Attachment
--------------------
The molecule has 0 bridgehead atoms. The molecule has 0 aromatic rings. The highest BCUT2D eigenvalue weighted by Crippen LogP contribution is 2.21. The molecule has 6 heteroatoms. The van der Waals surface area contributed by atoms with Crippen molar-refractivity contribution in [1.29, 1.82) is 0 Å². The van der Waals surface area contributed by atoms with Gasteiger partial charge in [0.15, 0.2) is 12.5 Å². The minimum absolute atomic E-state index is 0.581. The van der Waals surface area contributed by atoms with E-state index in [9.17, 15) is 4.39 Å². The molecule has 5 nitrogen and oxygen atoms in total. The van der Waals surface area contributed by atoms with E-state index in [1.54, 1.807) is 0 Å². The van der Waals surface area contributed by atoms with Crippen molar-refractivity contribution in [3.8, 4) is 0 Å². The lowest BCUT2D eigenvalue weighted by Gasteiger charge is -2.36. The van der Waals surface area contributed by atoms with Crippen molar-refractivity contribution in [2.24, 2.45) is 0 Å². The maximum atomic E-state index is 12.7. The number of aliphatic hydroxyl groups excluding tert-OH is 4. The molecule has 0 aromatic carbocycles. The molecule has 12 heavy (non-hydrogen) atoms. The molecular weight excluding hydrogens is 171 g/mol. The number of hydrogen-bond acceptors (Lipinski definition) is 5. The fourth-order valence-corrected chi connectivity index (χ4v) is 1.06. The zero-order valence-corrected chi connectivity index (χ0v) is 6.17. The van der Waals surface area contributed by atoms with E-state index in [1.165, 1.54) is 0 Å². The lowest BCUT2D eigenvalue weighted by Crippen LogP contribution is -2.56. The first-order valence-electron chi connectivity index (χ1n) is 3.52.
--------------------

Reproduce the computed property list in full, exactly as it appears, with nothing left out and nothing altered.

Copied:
The molecule has 0 bridgehead atoms. The molecule has 0 aromatic rings. The highest BCUT2D eigenvalue weighted by Crippen LogP contribution is 2.21. The molecule has 6 heteroatoms. The van der Waals surface area contributed by atoms with Crippen molar-refractivity contribution in [1.29, 1.82) is 0 Å². The van der Waals surface area contributed by atoms with Gasteiger partial charge in [0.15, 0.2) is 12.5 Å². The minimum absolute atomic E-state index is 0.581. The van der Waals surface area contributed by atoms with E-state index in [9.17, 15) is 4.39 Å². The molecule has 5 nitrogen and oxygen atoms in total. The van der Waals surface area contributed by atoms with E-state index in [1.54, 1.807) is 0 Å². The van der Waals surface area contributed by atoms with Crippen molar-refractivity contribution in [3.8, 4) is 0 Å². The lowest BCUT2D eigenvalue weighted by Gasteiger charge is -2.36. The van der Waals surface area contributed by atoms with Crippen molar-refractivity contribution in [2.24, 2.45) is 0 Å². The maximum atomic E-state index is 12.7. The number of aliphatic hydroxyl groups excluding tert-OH is 4. The molecule has 0 aromatic carbocycles. The molecule has 12 heavy (non-hydrogen) atoms. The molecular weight excluding hydrogens is 171 g/mol. The number of hydrogen-bond acceptors (Lipinski definition) is 5. The fourth-order valence-corrected chi connectivity index (χ4v) is 1.06. The zero-order valence-corrected chi connectivity index (χ0v) is 6.17. The van der Waals surface area contributed by atoms with E-state index in [1.165, 1.54) is 0 Å². The lowest BCUT2D eigenvalue weighted by Crippen LogP contribution is -2.56. The first-order valence-electron chi connectivity index (χ1n) is 3.52.